Words by Kimberly MacArthur Graham
Typically, the emphasis in a corporate real estate project is on the front end: the brokerage transaction and initial project scope. But a recent International Facility Management Association panel discussion, featuring the team behind complex deals including the Welltok corporate headquarters relocation, turned that notion on its head, suggesting that successful projects have much deeper roots.
Intrigued, Building Dialogue hosted a follow-on conversation with the same group of experts. In addition to planning early and re-evaluating often, they emphasize keeping the team’s collective sights focused on the long-term and, of course, selecting a qualified team you trust and like. Here they share the best tips, techniques and secrets from both forums.
Jeb Evans, Vice President of Real Estate, Facilities & Procurement – Welltok
Kindell Williams, Managing Director and Principal, LEED AP BD+C – IA Interior Architects
Joe Sigdestad, Principal – Avison Young
Megan Walsh, LEED AP BD+C, Principal – Catalyst Planning Group
QUESTION: What is the biggest advantage to having the team on board at a project’s start?
Jeb Evans (JE): From the owner’s point of view, it’s being inclusive. I get insight from the entire design team early on all aspects, like choosing the right site. It’s also helpful to have early intelligence from experts like attorneys. My goal is to make sure we’re designing a space that truly meets the needs of the business – which means it attracts and helps retain the employees we want.
Kindell Williams (KW): Understanding our client’s employee demographic is key; you want to make sure the building site and the surrounding area has the right amenities. Also, touring the site early allows the architect to give input on things you might not initially think about, like views, existing conditions that might need upgrades and how easily the program can be applied to the site. It’s not just making sure there’s enough space for various groups, but also the amount and quality of meeting spaces, acoustic issues, security issues, etc.
JE: Involving the owner’s facility manager early really helps in this regard since they know how the business runs day to day. For example: Is there a need for a loading dock or a freight elevator? What are the storage requirements? What about the flow of people and materials? Will traffic and noise be a concern with a given configuration?
Joe Sigdestad (JS): People tend to think of the lease as the end goal, but it’s really just a byproduct of the process. Involving the brokerage team early helps the client think longer term. What if you enter into long-term office lease, then there is a change in the business plan, a sale or acquisition that requires the space to be sublet or sold? Plus, in my business, timing and relationships are everything. If I can cut through the fluff and find out the real needs on both sides of a transaction, everybody comes out ahead.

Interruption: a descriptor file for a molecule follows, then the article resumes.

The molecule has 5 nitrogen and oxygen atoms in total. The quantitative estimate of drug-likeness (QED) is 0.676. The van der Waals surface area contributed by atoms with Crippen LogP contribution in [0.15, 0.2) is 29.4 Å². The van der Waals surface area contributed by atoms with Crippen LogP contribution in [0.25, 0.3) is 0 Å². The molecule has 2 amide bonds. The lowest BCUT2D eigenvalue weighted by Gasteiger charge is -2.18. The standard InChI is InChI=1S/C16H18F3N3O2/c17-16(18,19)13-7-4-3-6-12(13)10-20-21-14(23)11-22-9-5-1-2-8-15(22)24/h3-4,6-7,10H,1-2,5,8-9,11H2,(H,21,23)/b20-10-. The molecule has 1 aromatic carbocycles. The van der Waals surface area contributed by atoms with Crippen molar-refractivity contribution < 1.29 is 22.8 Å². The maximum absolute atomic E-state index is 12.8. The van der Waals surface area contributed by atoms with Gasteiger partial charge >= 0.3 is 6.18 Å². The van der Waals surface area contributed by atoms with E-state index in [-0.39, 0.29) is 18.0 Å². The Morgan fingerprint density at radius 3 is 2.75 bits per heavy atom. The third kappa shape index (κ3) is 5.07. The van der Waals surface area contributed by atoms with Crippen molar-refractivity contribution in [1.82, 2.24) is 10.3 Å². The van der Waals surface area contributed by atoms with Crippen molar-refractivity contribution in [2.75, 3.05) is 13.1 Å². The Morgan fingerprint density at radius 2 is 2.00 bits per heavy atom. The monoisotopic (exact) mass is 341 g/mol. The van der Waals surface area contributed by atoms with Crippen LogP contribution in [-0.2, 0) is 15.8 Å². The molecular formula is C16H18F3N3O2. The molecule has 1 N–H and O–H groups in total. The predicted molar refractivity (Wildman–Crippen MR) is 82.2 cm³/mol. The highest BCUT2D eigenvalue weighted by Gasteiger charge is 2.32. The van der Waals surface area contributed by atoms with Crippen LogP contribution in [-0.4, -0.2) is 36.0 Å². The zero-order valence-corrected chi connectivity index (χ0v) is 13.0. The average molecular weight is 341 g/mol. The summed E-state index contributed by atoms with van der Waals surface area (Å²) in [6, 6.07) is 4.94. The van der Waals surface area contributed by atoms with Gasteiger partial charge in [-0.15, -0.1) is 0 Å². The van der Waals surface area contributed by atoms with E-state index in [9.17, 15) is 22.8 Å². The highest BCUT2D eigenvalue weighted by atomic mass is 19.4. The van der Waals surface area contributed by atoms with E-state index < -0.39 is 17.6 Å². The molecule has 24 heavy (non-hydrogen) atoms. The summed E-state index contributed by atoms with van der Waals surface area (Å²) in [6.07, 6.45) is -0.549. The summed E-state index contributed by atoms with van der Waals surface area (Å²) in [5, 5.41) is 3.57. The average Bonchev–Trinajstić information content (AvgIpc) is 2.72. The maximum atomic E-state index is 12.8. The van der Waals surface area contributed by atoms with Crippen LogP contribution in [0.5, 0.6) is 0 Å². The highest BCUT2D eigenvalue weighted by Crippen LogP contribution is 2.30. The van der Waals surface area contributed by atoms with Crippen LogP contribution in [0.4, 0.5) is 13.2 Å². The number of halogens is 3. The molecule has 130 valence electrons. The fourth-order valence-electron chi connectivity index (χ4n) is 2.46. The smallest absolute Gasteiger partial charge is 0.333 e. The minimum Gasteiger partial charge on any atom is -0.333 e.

KW: Relationships are key to the entire process; that’s why all of us are here.
JE: That’s right. Developing relationships and trust with the team speeds up the learning curve.
Megan Walsh (MW): On-boarding the team early can really impact project schedule. Ideally, you should have key stakeholders from all parties at the table at the outset of the project to address every aspect of the project’s life cycle. Getting the entire team’s perspective and integrating that team at Day One is imperative for a successful project and successful long-term operation after the project is completed.
QUESTION: What characteristics do you look for in a project team?
JE: I look for people – employees and consultants – who think of a portion of their role as customer service. I also look for insightfulness, the ability to listen to what people are really saying and understand what they want. Take my information and project it forward by offering me new ideas and advice. All these guys [the panelists] are my team. They are not my employees, but they are just as much my team. It’s important that there are no barriers; no “us” and “them.”
MW: We are an extension of the client, so having an inclusive process where the client treats the team as partners really helps – and building that relationship and trust factor is paramount. That is the core foundation that can reset a project’s mentality.
JE: Understanding the people who work with and for you is necessary to building a strong team. Sometimes people are talented, but not a good fit with the team. Know when to cut them loose and coach and grow the rest. Then make sure everyone knows their roles. We can overlap, step on toes or get offended, but to work together effectively, you have to understand one another.
KW: Communication is critical, and not making assumptions. Even teams that have worked together before should look closely at every project and discuss it; every owner and project has different goals.